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Criminal defamation-related suit dismissed

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NEWS MEDIA UPDATE   ·   KANSAS   ·   Libel   ·   Dec. 22, 2005


Criminal defamation-related suit dismissed

  • Two city officials who pursued criminal libel charges against two men who complained about one of the officials in the local newspaper were not acting under their authority as city representatives and therefore did not act improperly, a federal judge ruled Dec. 15.

Dec. 22, 2005  ·   Two men who faced criminal libel charges cannot sue the city attorney and city clerk who filed the charges because they did not present enough evidence to support their case, a federal judge in Kansas City, Kan., ruled Dec. 15.

The ruling came in a case involving two men, Charles How and Ronald Thomas, who alleged Baxter Springs, Kan., City Clerk Donna Wixon and City Attorney Richard Myers violated their First Amendment rights by abusing their governmental power to pursue criminal complaints against them for attacking Wixon in letters, columns and ads in the Baxter Springs News.

U.S. District Judge John W. Lungstrum dismissed the case, ruling that the plaintiffs — How and Thomas — had not presented enough evidence to prove a genuine issue of material fact about whether the charges against them several years ago were improper.

“This case really has a strong First Amendment significance,” said attorney Sam Colville, who represents How. The defendants attempted to punish “pure political speech and I have no reason to believe the ruling would be different if my client was a recognized journalist,” he said.

How wrote numerous letters to the editor which criticized Wixon, including a complaint about her dress at the county fair which said she “had on a pair of the skimpiest little ol’ shorts you ever seen. Went almost up to it’s waterline [sic] you would have thought Halloween had arrived early,” according to Lungstrum’s decision.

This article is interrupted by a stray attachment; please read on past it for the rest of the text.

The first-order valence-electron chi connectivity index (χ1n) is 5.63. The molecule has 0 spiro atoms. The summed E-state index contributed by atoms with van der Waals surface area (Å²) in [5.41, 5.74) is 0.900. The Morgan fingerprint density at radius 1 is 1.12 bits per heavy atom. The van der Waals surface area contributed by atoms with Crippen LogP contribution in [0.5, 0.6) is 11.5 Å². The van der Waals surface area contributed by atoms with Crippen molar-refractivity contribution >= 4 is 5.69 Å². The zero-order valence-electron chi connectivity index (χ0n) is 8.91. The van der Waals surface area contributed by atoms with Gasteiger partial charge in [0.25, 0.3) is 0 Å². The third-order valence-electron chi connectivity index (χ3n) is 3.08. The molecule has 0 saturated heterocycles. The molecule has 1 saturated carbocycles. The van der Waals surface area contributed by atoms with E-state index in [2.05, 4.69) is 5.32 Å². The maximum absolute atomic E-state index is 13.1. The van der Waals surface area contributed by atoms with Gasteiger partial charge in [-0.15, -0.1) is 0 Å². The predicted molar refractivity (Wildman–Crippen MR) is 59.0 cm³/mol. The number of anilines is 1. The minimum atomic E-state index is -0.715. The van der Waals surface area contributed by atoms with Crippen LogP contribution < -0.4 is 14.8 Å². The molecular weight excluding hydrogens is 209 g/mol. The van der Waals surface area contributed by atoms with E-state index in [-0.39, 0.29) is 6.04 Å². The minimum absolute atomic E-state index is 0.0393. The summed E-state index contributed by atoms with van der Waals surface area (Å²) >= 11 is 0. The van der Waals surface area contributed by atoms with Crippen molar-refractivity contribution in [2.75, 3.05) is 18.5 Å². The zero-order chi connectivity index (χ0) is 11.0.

How also paid for a March 2003 political advertisement in which he called Wixon the “hateful” city clerk.

Thomas wrote many columns for the Baxter Springs News which criticized Wixon for her “demoralization” of her staff. On March 11, 2003, he additionally criticized her inability to keep an accurate ward voting map and to fulfill open records requests, among other complaints.

According to the facts provided in the decision — which are greatly disputed by the plaintiffs — on the evening of the March 11, Wixon, the city clerk, approached Myers, the city attorney, about filing criminal defamation charges against How and Thomas. The complaint was filed on March 13 and on April 18 the first court hearing in the municipal court covering Baxter City was held. Myers then excused himself from the case, citing a conflict of interest, and said he would find a special prosecutor to refile the charges.

On June 3, the court dismissed the charges because Myers had yet to find a prosecutor. However, the Joplin Globe accurately reported that Myers said he found a special prosecutor and would refile the charges. In fact, Myers later admitted that his statement was false as he never found a prosecutor. The charges were never refiled once the two-year statute of limitations expired.

“The court recognized [Myers lied],” Colville said. “But the lie was anything but hollow because it kept the threat of the charges being brought around hanging over their heads for another two years — tempering his exercise of free speech.”

The judge found that even though Myers and Wixon were city officials, they did not act within the scope of their positions to bring the charges. The court found “Wixon pursued the entirety of her actions in filing the criminal complaints in her private capacity, outside the scope of her position as City Clerk.”

“Because she acted in her private capacity, the plaintiffs cannot establish that she acted ‘under the color of law’ for the City,” Lungstrum wrote.

In addition, the court found that there was no conspiracy between Myers and Wixon to punish the plaintiffs for their articles in the newspaper. Since the court found no evidence of a conspiracy and no evidence Wixon acted in her public capacity, it found there was not enough evidence to support the plaintiffs’ claims and granted summary judgment to the defendants.

Colville is considering filing an appeal.

(How v. City of Baxter Springs; Media Counsel: Sam Colville, Holman Hansen & Colville, Overland Park, Kan.; Thomas v. Baxter Springs; Media Counsel: William J. Skepnek, Skepnek Law Firm, Lawrence, Kan.)CM

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